clock menu more-arrow no yes mobile

Filed under:

The re, re-invention of Darren Collison

Steve Mitchell-USA TODAY Sports

Earlier in this season, hopes were high for Darren Collison. In fact, some member of the astute MMB staff even guaranteed that you would like watching him play based on no more than his preseason performances. Early returns seemed to confirm that impression, as he began the season averaging 16 and 7 in the first five, leading the Mavs to a 4-1 start.

As of three weeks ago, that Darren Collison seemed irrevocably gone. After going 1-10 in a crushing loss to the Lakers on November 24th, the 3rd in a four game stretch in which he averaged more than 4 TOs a game, he was replaced in the starting lineup by Dominique Jones, the basketball equivalent of being punched in the crotch by your pet dog. When Dominique Jones failed in predictable Dom Jones ways, Collison was not reinstated--rather, the cryptkeeper, or as he's currently known Derek Fisher, was plugged in.

Collison continued to receive consistent minutes, but he struggled. Over the course of 5 games, from Dec 14th to Dec 21st, Collison averaged 7 points and 2.6 assists. He looked, in other words, like the kind of player you could trade Ian Mahimni for.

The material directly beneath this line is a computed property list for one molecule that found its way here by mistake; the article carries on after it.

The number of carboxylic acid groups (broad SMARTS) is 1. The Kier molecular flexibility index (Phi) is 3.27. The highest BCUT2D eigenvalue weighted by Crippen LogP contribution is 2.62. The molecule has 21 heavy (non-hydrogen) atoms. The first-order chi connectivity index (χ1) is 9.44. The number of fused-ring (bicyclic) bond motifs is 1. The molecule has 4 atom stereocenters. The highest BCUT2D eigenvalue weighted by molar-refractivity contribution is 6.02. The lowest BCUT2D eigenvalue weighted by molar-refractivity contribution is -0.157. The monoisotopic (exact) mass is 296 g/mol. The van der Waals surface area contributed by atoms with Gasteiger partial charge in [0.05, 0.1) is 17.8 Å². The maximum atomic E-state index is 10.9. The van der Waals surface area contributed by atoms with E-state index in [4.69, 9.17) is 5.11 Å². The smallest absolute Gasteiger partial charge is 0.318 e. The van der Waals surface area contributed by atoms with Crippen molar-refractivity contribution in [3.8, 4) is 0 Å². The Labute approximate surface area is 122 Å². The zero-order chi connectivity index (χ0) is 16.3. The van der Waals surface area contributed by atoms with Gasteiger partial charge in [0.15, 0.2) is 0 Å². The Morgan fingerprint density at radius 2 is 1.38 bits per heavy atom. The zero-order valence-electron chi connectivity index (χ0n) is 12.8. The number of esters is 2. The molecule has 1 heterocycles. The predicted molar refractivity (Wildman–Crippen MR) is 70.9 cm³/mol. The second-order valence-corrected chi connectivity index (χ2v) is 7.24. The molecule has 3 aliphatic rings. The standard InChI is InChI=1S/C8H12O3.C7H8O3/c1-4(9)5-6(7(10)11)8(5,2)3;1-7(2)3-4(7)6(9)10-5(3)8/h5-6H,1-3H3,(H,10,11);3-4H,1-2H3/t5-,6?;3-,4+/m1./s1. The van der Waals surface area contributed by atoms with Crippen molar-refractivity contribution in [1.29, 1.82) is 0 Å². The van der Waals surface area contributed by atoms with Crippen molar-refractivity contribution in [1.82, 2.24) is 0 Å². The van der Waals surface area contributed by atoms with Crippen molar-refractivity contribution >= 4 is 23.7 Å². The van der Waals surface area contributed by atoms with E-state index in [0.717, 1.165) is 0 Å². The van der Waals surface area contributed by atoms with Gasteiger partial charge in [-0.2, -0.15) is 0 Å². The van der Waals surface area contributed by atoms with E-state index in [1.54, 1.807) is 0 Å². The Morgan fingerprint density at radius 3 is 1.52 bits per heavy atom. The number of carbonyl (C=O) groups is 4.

On Dec 21st, Collison started the game but played only 10 minutes because of illness. He took one shot, which he missed, dished 2 assists, turned it over once and committed a foul. It was the nadir of his Dallas career, but what choice did Carlisle had? Derek Fisher had died of old age, and Dom Jones had forcibly reminded Carlisle that he was Dominique Jones, the only basketball player on Earth who has never actually made a basket.

Carlisle gave Dom Jones one more shot the next day, in which a scorekeeping aberration credited him with one basket on seven shots, 4 assists and 2 turnovers. Collison, coming off the bench, went 6-9 for 15 points and other stats as well. It must have struck Carlisle as good enough. And why not.

The next night, the Mavs took the Thunder, the best team in the Western Conference, to overtime, and it was all Collison. He scored 32 points (on 22 shots), dished 4 assists, grabbed 5 boards and swiped 5 steals.

Collison certainly hasn't blown the doors off the place since his return to the starting lineup. But, he's done what he didn't do even when he was scoring at such high efficiency earlier--he's played as a point guard. In the four games since his offensive explosion against the Thunder, he's had more than 1 turnover only once and 8 assists twice. He's averaged 13.5 points on 48% shooting. Three of the four were losses, but they certainly weren't DC's fault.

What is Collison doing differently, and will it last? I don't know the answer to that question. If it keeps up, it may be the only documented case in the history of man of Rick Carlisle's extremely trial-by-fire-and-not-very-much-trial approach to young players actually making a player perform like coach expects.

But the point is, the Mavs have 49 games left to play, they're only 4 games out of the playoffs, Dirk is rounding into shape, and if Collison can actually handle the starting point ,we really can't say for sure what will happen in Mavsdom this year. That's a good thing.